Observing Yogis in their Natural Environment

Last night, I had the opportunity to do my first observation of a vinyasa class for my teacher training.  I took 7 pages of notes, but I’m not going to cover them all here!  But, I do want to briefly discuss  my top “take away” lessons from this first observation.

  1. Wow.  Just wow.  Watching a room of people do yoga is so beautiful and inspiring and wonderful.
  2. I have always been impressed with my instructors, but I’m even more impressed right now.  Watching the teacher last night juggling leading the class, doing verbal and physical adjustments, assisting students who were unsure, making changes based on where the group was, controlling the music, monitoring the time, and fitting in pranayama and philosophy too.  Holy cow!
  3. While I suppose I know it intellectually, it was interesting to really “see” the facts that poses look so different in different bodies, understanding of directions really varies widely from person to person, and experience of difficulty and ease in a particular pose has a huge variation across a group.
  4. In my college classes, I tend to operate with the idea that you frequently  have to stir up a little bit of psychological discomfort or disease to get people to a place where they can learn something new or see it in a different way.  During this class, I watched this in action in yoga.  Small changes from “the norm” visibly shook students up and I could see it making them think more about what they were doing.  Nifty.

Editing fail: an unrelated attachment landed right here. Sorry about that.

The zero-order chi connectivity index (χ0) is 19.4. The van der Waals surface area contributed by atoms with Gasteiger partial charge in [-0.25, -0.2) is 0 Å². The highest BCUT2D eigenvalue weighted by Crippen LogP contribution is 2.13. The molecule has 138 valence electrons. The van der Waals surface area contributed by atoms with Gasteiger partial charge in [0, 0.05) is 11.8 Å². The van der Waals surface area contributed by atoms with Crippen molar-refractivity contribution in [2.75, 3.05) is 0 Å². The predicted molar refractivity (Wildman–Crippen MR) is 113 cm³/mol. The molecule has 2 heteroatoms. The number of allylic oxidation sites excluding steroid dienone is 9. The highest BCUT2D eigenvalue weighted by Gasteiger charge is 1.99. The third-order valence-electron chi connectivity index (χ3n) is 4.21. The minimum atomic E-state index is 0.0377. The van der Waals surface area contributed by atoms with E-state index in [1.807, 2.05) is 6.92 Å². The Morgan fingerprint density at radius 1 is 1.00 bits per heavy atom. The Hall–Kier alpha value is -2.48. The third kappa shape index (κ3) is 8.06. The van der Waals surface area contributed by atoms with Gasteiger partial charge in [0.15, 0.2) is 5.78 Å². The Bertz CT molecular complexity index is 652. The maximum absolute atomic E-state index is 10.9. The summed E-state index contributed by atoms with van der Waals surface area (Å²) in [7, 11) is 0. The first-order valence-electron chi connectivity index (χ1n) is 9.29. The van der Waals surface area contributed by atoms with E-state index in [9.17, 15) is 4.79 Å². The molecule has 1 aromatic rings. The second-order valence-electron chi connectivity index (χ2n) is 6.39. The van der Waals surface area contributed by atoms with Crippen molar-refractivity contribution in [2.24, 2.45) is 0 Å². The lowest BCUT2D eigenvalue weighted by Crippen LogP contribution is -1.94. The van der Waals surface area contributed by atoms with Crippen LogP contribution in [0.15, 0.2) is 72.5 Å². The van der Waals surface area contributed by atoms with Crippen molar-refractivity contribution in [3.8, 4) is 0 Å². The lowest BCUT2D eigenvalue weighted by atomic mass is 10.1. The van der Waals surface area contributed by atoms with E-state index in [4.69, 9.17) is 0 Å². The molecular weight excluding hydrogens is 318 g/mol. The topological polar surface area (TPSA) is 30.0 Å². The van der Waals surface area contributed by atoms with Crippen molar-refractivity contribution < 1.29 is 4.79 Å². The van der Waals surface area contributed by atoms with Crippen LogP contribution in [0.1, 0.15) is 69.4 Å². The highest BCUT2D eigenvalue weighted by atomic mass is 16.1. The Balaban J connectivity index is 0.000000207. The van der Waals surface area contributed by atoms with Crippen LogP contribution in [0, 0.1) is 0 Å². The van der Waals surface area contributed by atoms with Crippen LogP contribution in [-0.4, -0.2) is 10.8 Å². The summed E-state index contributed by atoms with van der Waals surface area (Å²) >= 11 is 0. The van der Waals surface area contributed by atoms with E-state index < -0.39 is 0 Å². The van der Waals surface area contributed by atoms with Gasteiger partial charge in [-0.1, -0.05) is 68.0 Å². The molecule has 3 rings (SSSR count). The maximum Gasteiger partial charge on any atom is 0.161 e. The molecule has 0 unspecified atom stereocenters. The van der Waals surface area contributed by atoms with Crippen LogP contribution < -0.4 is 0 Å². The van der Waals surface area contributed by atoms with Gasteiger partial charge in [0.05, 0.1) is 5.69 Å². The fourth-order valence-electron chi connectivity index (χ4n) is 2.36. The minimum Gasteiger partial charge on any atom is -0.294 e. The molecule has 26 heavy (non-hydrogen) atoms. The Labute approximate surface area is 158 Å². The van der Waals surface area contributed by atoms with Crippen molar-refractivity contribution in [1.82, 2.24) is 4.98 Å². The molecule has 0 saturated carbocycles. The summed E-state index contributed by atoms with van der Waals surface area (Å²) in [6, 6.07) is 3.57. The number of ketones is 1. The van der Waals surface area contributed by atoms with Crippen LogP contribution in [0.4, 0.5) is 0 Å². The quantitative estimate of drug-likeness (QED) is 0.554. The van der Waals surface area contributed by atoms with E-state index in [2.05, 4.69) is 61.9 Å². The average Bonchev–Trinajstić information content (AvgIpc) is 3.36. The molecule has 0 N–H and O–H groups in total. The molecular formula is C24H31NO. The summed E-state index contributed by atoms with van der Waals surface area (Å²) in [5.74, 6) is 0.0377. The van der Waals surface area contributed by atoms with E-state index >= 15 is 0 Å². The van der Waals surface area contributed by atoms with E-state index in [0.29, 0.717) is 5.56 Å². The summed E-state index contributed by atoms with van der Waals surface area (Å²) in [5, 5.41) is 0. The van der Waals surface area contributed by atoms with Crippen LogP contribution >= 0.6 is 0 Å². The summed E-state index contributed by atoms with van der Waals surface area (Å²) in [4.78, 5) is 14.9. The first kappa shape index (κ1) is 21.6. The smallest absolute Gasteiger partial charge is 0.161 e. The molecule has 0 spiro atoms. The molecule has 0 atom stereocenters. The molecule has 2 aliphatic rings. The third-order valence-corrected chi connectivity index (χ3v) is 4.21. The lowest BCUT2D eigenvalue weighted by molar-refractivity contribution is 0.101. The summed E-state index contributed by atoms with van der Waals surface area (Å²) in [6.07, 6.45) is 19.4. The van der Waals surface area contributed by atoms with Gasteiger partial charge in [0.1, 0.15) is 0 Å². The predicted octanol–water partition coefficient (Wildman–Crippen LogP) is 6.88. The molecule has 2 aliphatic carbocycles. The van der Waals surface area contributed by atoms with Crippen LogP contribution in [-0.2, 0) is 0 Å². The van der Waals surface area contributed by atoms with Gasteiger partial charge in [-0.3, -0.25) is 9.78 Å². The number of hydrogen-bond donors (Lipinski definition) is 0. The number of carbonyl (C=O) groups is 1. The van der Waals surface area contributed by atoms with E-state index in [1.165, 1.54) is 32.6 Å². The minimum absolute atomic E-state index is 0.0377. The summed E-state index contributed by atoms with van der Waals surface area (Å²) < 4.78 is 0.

5. There are some rather lofty and meta-epistemological ideas that can be presented in regard to yogic thought, and doing so in a way that reaches people but doesn’t overwhelm them or feel “preachy” is a hard balance.  I loved seeing it in action from the vantage point of an observer rather than a student.
  6. I’m not the only one who has a hard time staying upright in standing revolved twist poses.  Yay! 😉

So, yeah, this was very cool and I’m looking forward to doing it again, and also to writing up my more specific thoughts about the class structure etc. (though I probably won’t share that here).

It’s funny what a change in, literal, perspective will do to change  your mental perspective!



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